Knight Force, PC
Now that’s the kind of thing you’d expect to see on the cover of a game about knights – a warrior in shining armour facing off against an enormous dragon. A classic image, I’m sure you’ll agree, harking back to the tales of Saint George, although as far as I recall Saint George didn’t have access to a magical sword that crackled with lightning. He just had, you know, God. Take this as a baseline, then, a typical cover for an eighties computer game starring a knight. Nice and straightforward, even if now that I look closer I realise that the dragon has weirdly human knees. What else do we have?
Knight Flight, Sinclair QL
Already things are beginning to get a bit weird, with a knight who gives off a futuristic vibe despite there being nothing on his armour that couldn’t have been created by a medieval blacksmith with a very forward-thinking sense of fashion. He reminds me of Ramirez from the Highlander movies. I think it’s the earring. Forget about the knight, though, and take a look at that thing on the right. What the hell is it? A staff? A sword with the worst handle imaginable? The unholy offspring of a giraffe and a dolphin? Because that’s definitely a dolphin’s head, wearing a vaguely Roman helmet. A dolphin with a very human-looking eye. Is that going to be the theme of this article? Creatures with one human body part? Whatever the dolphin stick is, it’s making me want to play Knight Flight just to find out, so on that evidence this must be good cover art.
Knight Tyme, Commodore 64
Oh yes, we’re going to be seeing a bunch of knight / night puns in this article. This one definitely has a futuristic theme, what with the spaceships and the Basil Wolverton-esque aliens, which makes it interesting that the knight himself looks, well, just like a regular knight. Maybe that’s a space helmet. And space greaves. And a space cape. Hang on a second – that belt, the little skirt, the circular clasps holding his cape in place… if this knight wasn’t copied from a picture of Doctor Doom I would be very surprised. However, he’s got one thing that Doctor Doom doesn’t – one small red stick. Quick, someone find this space knight a drum kit and he can join a Def Leppard tribute band.
The Black Knight, ZX Spectrum
“Oh, bloody hell, there’s no knights in this clipart collection. Guess it’ll just have to be a cartoon wizard, then.”
Demon Knight, Commodore 64
Here’s a game that I’m sad to report is not an adaptation of the Tales From the Crypt movie Demon Knight, a film that stars Billy Zane giving it more ham than all the butchers in Spain and an appearance by the late Dick Miller. Hop on Youtube some time and search for “demon knight billy zane” and you’ll see what I mean. This Demon Knight features no Billy Zane, but it does tout itself as “a terrifyingly difficult adventure,” something that is not communicated by the cover art. You know what this cover art reminds me of? Doing brass rubbings on a school trip. Chilling.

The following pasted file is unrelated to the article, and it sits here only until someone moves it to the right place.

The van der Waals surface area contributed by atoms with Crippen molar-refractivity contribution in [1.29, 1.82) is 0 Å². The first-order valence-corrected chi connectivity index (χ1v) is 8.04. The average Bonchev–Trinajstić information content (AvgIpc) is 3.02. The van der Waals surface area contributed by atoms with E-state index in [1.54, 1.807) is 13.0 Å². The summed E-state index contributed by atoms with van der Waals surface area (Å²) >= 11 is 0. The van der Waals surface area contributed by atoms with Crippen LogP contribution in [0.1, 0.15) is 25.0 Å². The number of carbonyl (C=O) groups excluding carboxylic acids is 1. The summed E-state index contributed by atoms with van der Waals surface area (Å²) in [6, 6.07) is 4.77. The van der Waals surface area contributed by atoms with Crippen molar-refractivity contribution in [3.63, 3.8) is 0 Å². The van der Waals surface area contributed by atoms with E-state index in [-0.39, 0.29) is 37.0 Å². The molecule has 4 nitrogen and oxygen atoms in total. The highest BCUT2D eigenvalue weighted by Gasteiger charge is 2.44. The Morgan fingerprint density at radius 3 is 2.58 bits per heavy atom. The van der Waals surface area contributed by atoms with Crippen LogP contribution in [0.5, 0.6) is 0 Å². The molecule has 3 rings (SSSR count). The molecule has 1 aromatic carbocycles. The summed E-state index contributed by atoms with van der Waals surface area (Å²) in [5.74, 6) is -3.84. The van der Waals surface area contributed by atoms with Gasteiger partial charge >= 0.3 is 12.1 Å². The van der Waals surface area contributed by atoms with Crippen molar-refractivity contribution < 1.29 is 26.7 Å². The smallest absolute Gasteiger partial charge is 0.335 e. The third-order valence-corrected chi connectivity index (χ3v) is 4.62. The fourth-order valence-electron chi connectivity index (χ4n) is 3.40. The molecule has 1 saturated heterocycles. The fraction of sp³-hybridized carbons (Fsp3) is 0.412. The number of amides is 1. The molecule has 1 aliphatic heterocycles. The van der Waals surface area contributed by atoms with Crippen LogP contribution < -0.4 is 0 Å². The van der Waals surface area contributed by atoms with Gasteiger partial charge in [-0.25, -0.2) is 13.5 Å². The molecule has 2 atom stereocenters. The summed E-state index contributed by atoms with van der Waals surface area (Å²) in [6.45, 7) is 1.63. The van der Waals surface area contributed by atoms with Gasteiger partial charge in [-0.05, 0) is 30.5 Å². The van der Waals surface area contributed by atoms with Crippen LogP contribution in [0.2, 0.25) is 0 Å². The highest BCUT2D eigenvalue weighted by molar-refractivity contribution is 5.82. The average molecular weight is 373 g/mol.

Killer Knight, ZX Spectrum
From a Demon Knight to a Killer Knight now, with another futuristic space-knight. Now you might be looking at this cover and thinking, “hey, this sure looks like it would be a Bomberman clone,” and I can see where you’re coming from. Those definitely look like bombs and the knight’s visor gives him something of a Bomberman-like appearance, but no. It’s actually a Donkey Kong clone. The knight throws cannonballs rather than barrels, and while obviously I cannot one hundred percent confirm that there isn’t a gorilla under that plate armour I’m fairly certain it’s just a bloke. Other than that it’s Donkey Kong, except really bad. I do quite like the cover art, though. It’s fun trying to decide if that thing coming out of his head is a white feather plume or he’s blowing a jet of steam out of his head in the manner of an angry cartoon character.
Knight Fall, ZX Spectrum
See what I mean about the knight / night puns? Anyway, this isn’t a very interesting cover but I included it because it’s by Pirate Games and that seems like a very dangerous thing to call your computer game company in the days of home taping. The risk of someone seeing it and thinking “Pirate games? Don’t mind if I do!” surely outweighs the benefits of having a cool skull-and-crossbones logo.
The Knight’s Quest, ZX Spectrum
Oh, but I do so love these hand-drawn, amateur ZX Spectrum covers. They’re just so darned charming, and this is a good example of the form. Sure, the angular visor makes it look like the knight’s balancing a toaster on his head and he’s got one huge blue monobrow, but it’s got character.
Knights of Legend, Commodore 64.